Exterior of four homes in Montlake neighborhood.

The Pandemic’s Effect on Housing Supply and Affordability

The 2008 stock market crash brought the loss of hundreds of thousands of jobs in the United States, causing unemployment to peak at 10%. Home values sharply decreased, with prices falling 18% compared with the previous year, and would continue to decline in price until around 2012. Similarly, in 2020, the pandemic’s effect on housing supply and affordability is clear.

Now, the current coronavirus pandemic has similarly destroyed the economy, with unemployment rates reaching a record high of 14.7% in April of 2020. This means that housing prices are also plummeting, right? Not this time.

[Related: How the Federal Reserve Affects Mortgage Rates]

Supply Is Low

Because of this pandemic, many homeowners and potential sellers have been pulling their houses off the market. Across the nation, shelter-in-place and social distancing decrees make the idea of hosting an open house or letting your current home be viewed by hopeful buyers sound unappealing — if not downright dangerous. With over 600,000 construction industry layoffs in March, the building of new single and multi-unit dwellings has significantly decreased as well. Building permits for single family homes in April fell 24% from the previous month. The supply of available houses to purchase is incredibly low.

Demand initially fell as well. According to the U.S. Labor Department, over 30 million people in the country lost their jobs, and a viral pandemic — with all of its health hazards and economic uncertainty — doesn’t exactly provide the ideal environment for shopping around for a home. 

Typically the drop in demand would cause a drop in housing prices, but that hasn’t been the case. Housing prices depend on the push and pull of supply and demand. If there’s an influx of available properties but not very many people looking to buy, prices will decrease, as each seller competes for limited attention. If demand is outweighing supply, meaning more people are looking to purchase a home than the amount of homes available, sellers can confidently raise their prices since they don’t have to compete as much. Since both supply and demand plummeted at the same time and at around the same rate as a result of COVID-19, housing prices were largely unaffected.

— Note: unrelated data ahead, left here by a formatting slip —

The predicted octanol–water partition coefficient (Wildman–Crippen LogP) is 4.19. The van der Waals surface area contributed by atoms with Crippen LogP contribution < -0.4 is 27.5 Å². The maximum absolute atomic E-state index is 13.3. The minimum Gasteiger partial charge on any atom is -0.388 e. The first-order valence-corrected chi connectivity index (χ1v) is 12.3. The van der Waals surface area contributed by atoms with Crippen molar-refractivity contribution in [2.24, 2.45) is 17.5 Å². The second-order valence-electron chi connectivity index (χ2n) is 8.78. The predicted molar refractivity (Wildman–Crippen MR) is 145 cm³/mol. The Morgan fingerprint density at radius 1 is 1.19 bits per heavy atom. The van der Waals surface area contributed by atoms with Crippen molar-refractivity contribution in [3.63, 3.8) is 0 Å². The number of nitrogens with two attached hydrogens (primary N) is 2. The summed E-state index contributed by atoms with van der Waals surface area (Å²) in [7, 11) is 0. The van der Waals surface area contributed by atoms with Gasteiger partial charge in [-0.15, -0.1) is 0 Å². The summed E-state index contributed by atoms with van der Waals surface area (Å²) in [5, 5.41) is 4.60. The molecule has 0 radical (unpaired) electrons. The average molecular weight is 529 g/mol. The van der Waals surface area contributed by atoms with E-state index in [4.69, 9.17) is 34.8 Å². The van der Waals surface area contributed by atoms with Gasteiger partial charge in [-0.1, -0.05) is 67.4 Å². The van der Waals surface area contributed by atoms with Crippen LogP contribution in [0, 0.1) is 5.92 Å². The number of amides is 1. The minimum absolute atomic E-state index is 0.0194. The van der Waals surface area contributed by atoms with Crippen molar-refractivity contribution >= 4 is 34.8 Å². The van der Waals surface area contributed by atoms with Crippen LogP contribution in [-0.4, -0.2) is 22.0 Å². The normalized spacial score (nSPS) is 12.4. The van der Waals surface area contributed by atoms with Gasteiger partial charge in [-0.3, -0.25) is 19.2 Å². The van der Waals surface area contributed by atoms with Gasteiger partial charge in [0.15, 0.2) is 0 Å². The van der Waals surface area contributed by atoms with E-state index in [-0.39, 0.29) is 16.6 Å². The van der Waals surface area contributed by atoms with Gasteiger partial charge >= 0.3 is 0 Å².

[Related: How COVID-19 Will Impact Mortgage Rates]

Demand Is Beginning to Grow

As the country slowly begins to reopen and those forced to stay home are returning to their jobs, curious individuals are beginning to look into purchasing homes once more. Many people currently living in densely populated cities are once more turning to the suburbs to find a calm after this storm. The demand is cautiously beginning to grow — but the supply isn’t there yet. Since buyers are returning at a higher rate than sellers, prices are holding steady, and even increasing in some places. 

What We Can Expect in the Future

Don’t forget that housing trends are largely a local issue and can be inconsistent across the country, impacting national data. A dip in prices in Houston, Texas doesn’t mean that costs won’t skyrocket in Portland, Oregon. Here’s what we know for Washington state:

  • King County:
    • Median housing prices county-wide have dropped month-over-month from $720,400 in March 2020 to $715,000 in April 2020.
    • In April, King County saw an average percentage drop of 22.8% in closed sales as compared to 2019.
  • Western Washington as a whole:
    • Median housing prices in the entire Western Washington region have seen a small drop month-over-month from $470,000 in March 2020 to $466,500 in April 2020.

Predicting whether or not supply will begin to increase soon or if prices will start to decline is a difficult task. Zillow predicts a price drop of 2 to 3% toward the end of 2020 compared to prices in February, and Realtor.com proposes that home sales are going to decrease by 15% with prices flattening

The coronavirus pandemic has caused uncertainty in almost every aspect of our daily lives, causing unemployment, loss of income, and critical health concerns. Although the economy and housing market have proved resilient in the past, what to expect moving forward is still unclear.

Seattle Mortgage Planners understands the pandemic’s effect on housing supply and affordability, and wants you to know that we’re still here for you. Our experienced mortgage planners can provide guidance and relevant information tailored to your personal goals and home financing situation. Schedule a call for a consultation or send us a message to get started today!

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